One of the books I had autographed while at Book Expo in New York in May was entitled, "Confessions of a Compact Camera Shooter" with the tagline "Get Professional Quality Photos with Your Compact Camera". I joked with the author, Rick Sammon, that perhaps he could finally teach me what the camera classes had not. He replied that this is the book for me. We'll just see about that, mister!
A few weeks ago I was waiting for one of the cars to be serviced and I took along the Shooter book to read. Rick is a professional photographer who believes that anyone can take great pictures with a compact camera. By which he does NOT mean a point and shoot camera. Your camera must have some settings on it for this book to be of much benefit. Anyway, I had just read the section on how you should never go anywhere without your compact camera. After all, it will fit in your pocket, purse or briefcase, so there is never an excuse to be camera-free.
This came back to haunt me as I was walking the dog that very same day. I came upon the truck of a landscape contractor. He had the usual pickup truck, so nothing special there. What caught my eye was the trailer on the back of the truck. It was the typical mesh-like metal trailer, but on the back of the trailer was an assortment of items - dolls, action figures, small stuffed animals... Apparently whatever he finds in the yard as he mows gets attached to the back of the trailer. It was a moment...and I even knew what I would title my photo. "Yard Waste."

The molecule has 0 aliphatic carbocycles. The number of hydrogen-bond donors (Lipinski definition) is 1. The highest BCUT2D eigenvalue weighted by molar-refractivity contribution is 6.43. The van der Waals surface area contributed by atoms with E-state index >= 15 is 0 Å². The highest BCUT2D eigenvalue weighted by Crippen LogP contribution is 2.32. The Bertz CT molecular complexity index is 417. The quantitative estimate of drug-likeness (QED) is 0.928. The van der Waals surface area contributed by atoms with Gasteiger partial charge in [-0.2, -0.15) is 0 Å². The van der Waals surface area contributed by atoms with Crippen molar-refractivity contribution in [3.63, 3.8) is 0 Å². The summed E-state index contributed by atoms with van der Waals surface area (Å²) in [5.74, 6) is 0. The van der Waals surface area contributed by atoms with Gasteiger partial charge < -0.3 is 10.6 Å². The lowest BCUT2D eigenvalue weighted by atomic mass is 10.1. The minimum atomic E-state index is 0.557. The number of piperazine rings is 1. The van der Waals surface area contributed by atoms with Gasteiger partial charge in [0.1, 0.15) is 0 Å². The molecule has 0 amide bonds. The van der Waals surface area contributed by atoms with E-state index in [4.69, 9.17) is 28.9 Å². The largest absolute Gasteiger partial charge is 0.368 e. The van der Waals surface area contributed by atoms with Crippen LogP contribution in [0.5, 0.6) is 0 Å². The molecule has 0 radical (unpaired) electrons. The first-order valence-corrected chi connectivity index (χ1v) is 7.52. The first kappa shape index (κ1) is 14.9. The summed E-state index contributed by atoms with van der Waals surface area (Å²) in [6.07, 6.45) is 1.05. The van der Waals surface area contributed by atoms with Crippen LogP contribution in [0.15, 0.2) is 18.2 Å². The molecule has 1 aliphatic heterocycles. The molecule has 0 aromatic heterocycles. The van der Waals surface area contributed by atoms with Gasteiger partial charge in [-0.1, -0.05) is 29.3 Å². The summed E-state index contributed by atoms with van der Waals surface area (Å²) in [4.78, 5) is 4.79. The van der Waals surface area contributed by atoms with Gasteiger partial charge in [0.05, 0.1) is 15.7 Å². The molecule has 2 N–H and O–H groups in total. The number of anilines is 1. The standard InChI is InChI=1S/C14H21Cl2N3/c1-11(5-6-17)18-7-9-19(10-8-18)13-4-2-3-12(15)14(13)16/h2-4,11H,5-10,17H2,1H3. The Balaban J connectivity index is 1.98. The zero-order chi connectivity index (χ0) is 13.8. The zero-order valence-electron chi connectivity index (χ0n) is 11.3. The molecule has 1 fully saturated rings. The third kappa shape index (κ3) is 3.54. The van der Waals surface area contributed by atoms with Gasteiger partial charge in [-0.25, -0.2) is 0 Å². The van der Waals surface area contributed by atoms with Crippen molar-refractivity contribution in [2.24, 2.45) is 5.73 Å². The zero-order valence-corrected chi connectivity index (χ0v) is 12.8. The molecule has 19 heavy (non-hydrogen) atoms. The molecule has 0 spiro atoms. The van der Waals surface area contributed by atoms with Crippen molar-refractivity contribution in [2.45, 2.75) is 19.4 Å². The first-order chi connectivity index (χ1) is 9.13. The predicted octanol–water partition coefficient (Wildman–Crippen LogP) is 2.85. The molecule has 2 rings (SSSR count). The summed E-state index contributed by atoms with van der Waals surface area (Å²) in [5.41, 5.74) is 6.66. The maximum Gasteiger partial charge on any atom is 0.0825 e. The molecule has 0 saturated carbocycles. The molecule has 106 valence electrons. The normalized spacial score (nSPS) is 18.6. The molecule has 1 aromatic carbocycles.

But where was my camera? Back at the house, of course. Had Rick Sammons taught me nothing? Apparently not, because Monday as I walked the dog along came same landscape contractor buzzing down our street. Was there a camera in my pocket? Nope. And just to further mock me, I had the dog out earlier than usual today since it is so hot, and the landscaper passed me again. I'm beginning to feel like Richard Dreyfuss in "American Grafitti" as he keeps getting a glimpse of Suzanne Somers in the '56 Thunderbird but can't seem to hook up with her. "Ain't That a Shame?"